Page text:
Satellite operator Inmarsat won't make an offer for rival Avanti

Billy Bambrough
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One of Inmarsat's satellites was carried into space by this Russian rocket last year (Source: Getty)

Inmarsat won't be making an offer for Avanti, it's said today following media reports that the two could come together in a £4bn takeover.

The satellite operator – recently expelled from the blue-chip FTSE 100 index – put an end to speculation begun by Sky News on Friday that it was considering making a bid for its smaller rival.

In a statement the firm said:

Inmarsat confirms that it was contacted by Avanti's advisers following the announcement by that company of a strategic review and formal sale process on 11 July 2016, and responded to that contact.

Inmarsat confirms it has withdrawn from Avanti's announced process and it is not considering an offer for the shares of Avanti.

The statement gave no clue as to why Inmarsat – which, with a market cap of £3.5bn, dwarfs its smaller rival Avanti's £40m – chose to walk away from the talks.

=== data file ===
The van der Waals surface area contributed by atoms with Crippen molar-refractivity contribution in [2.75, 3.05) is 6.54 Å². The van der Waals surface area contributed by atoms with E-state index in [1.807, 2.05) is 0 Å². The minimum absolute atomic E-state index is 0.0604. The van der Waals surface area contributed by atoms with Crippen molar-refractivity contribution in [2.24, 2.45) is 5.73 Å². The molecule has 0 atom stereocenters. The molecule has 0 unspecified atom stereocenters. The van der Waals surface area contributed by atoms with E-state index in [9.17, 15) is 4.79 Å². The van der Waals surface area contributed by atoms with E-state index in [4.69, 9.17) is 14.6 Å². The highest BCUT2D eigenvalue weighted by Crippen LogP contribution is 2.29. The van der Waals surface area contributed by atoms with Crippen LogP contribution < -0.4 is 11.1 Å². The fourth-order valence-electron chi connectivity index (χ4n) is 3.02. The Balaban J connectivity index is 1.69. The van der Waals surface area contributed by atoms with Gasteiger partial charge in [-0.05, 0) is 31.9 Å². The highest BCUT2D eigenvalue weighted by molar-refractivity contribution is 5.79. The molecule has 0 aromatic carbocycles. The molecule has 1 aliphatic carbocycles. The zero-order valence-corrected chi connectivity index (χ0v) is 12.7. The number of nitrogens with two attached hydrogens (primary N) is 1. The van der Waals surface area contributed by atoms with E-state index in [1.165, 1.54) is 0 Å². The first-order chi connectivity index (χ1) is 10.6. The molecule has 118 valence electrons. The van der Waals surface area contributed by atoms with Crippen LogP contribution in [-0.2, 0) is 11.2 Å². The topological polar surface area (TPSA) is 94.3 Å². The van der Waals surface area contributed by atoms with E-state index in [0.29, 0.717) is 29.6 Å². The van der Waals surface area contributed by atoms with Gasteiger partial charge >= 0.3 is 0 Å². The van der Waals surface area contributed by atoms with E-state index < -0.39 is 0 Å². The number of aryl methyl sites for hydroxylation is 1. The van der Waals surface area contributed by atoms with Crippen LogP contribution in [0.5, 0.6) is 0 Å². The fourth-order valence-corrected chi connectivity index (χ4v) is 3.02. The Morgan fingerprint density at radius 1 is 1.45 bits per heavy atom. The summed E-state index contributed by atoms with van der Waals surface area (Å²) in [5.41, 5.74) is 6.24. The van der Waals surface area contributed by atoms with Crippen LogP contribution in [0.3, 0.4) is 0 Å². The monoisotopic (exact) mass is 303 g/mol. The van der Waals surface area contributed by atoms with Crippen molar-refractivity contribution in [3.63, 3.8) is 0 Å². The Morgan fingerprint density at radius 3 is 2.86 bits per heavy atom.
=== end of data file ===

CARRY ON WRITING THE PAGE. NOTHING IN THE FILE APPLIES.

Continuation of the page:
Read more: Inmarsat gets ready for lift-off

Both companies have come under pressure recently due to increased competition from lower cost, high-capacity systems.

Shares in Inmarsat have fallen by around a third since January, while Avanti shares are off by almost 90 per cent over the last 10 months.

In May Inmarsat revealed profits before tax fell to $58.5m (£40.3m) for the three months ended March 2016, compared with $96.3m the year before.

Read more: Engineers urge the UK government to speed up in a space race

It also lowered its full-year revenue forecast by $50m to the $1.175bn to $1.25bn range, citing a slowdown in maritime and energy markets.

​While both firms operate satellites Inmarsat predominantly provides broadband services for boats, planes and remote land locations, while Avanti provides an alternative to underground broadband infrastructure in Africa and other regions.